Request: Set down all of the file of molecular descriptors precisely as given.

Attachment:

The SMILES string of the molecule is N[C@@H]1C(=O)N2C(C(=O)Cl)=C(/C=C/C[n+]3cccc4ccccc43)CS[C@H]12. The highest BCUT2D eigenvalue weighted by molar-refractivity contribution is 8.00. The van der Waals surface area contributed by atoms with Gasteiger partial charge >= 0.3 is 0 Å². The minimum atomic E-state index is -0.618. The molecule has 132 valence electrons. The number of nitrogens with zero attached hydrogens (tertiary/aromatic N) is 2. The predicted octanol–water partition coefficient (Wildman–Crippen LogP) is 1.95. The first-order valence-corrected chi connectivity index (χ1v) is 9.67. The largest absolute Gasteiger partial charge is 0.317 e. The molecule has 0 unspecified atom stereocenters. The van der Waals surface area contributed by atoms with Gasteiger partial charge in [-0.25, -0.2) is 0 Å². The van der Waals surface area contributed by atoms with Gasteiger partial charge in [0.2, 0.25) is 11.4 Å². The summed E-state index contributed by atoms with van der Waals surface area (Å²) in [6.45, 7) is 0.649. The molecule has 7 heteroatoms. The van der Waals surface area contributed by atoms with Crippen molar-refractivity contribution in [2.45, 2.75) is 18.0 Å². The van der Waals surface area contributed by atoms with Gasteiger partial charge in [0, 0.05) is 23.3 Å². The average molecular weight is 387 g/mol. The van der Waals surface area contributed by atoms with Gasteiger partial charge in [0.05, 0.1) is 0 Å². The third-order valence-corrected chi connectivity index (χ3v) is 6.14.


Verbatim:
The SMILES string of the molecule is N[C@@H]1C(=O)N2C(C(=O)Cl)=C(/C=C/C[n+]3cccc4ccccc43)CS[C@H]12. The highest BCUT2D eigenvalue weighted by molar-refractivity contribution is 8.00. The van der Waals surface area contributed by atoms with Gasteiger partial charge >= 0.3 is 0 Å². The minimum atomic E-state index is -0.618. The molecule has 132 valence electrons. The number of nitrogens with zero attached hydrogens (tertiary/aromatic N) is 2. The predicted octanol–water partition coefficient (Wildman–Crippen LogP) is 1.95. The first-order valence-corrected chi connectivity index (χ1v) is 9.67. The largest absolute Gasteiger partial charge is 0.317 e. The molecule has 0 unspecified atom stereocenters. The van der Waals surface area contributed by atoms with Gasteiger partial charge in [-0.25, -0.2) is 0 Å². The van der Waals surface area contributed by atoms with Gasteiger partial charge in [0.2, 0.25) is 11.4 Å². The summed E-state index contributed by atoms with van der Waals surface area (Å²) in [6.45, 7) is 0.649. The molecule has 7 heteroatoms. The van der Waals surface area contributed by atoms with Crippen molar-refractivity contribution in [2.45, 2.75) is 18.0 Å². The van der Waals surface area contributed by atoms with Gasteiger partial charge in [0, 0.05) is 23.3 Å². The average molecular weight is 387 g/mol. The van der Waals surface area contributed by atoms with Gasteiger partial charge in [0.05, 0.1) is 0 Å². The third-order valence-corrected chi connectivity index (χ3v) is 6.14.